This was the understanding of many immigration lawyers and even the BIA in an unpublished case. That was until 2009 when the BIA came out with a restrictive interpretation of the automatic conversion clause and denied F3 and F4 derivative beneficiaries the benefit of the provision.

The BIA reasoned that the CSPA was not meant to address delays in waiting for a visa and that the Congress could not have intended beneficiaries in new F2B petitions to cut in front of the waiting line.

The 5th Circuit criticized the BIA’s reading as contrary to the plain language of the law. The court found that the statute, read as a whole, clearly intended the automatic conversion clause to benefit all derivative beneficiaries.

Priority Date Retention Denied in CSPA Lawsuit

The Child Status Protection Act, enacted in 2002, was intended to address the adverse impact of a child’s reaching the age of 21 on his/her eligibility for an immigrant visa. It prevents the lengthy separation of families that results when the child “ages out”.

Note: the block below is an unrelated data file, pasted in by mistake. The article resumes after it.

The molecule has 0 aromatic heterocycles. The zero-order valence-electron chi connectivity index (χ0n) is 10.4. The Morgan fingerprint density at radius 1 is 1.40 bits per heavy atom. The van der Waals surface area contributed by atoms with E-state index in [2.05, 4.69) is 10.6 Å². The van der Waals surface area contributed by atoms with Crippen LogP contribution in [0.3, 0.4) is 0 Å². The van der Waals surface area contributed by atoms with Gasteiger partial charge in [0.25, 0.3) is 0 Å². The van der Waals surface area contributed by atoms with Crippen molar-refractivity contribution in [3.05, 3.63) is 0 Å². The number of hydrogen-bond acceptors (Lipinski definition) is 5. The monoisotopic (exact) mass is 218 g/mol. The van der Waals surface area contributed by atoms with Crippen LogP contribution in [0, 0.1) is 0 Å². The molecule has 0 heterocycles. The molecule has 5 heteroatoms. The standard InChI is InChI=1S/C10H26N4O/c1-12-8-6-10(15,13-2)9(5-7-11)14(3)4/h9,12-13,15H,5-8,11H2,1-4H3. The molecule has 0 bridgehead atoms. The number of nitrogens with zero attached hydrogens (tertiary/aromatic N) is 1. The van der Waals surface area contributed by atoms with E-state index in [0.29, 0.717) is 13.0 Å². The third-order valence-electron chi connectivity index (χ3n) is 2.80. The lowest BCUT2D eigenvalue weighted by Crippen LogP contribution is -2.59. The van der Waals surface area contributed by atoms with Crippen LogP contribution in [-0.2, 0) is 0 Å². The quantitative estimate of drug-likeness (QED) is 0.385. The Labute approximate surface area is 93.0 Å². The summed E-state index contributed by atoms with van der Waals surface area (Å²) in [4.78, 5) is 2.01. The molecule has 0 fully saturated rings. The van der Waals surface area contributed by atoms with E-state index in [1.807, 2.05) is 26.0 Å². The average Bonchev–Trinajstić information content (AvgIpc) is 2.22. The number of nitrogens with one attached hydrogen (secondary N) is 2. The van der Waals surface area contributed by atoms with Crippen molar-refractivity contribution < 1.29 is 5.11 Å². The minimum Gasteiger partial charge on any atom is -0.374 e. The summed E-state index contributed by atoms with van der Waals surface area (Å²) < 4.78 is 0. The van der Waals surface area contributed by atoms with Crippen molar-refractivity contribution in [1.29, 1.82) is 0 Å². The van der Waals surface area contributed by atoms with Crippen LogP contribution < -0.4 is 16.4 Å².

The CSPA fixes the child’s age according to certain rules, and this CSPA age and not the chronological age is used to determine if the child remains a “child” for immigration purposes.

A child’s age is calculated according to a formula depending on whether the person is the child of a U.S. citizen or green card holder, or a derivative in a family- or employment based category, asylum application, or under the Violence Against Women Act.

What if, even after using the CSPA formula, the child is still 21 years old or over? The CSPA has the automatic conversion clause which states that “If the age of the alien is determined …to be 21 years or older… the alien’s petition shall automatically be converted to the appropriate category and the alien shall retain the original priority date issued upon receipt of the original petition.”

The automatic conversion clause has been interpreted by immigration lawyers and by the Board of Immigration Appeals (BIA) in an unpublished decision to mean that the LPR parent of the child (now-adult but unmarried) can file a second preference I-130 petition and the child will retain the priority date issued in the petition for the parent. Retention of the original priority date means that the family can avoid the long waiting lines in the F2B category where the backlog is currently 8 to 19 years.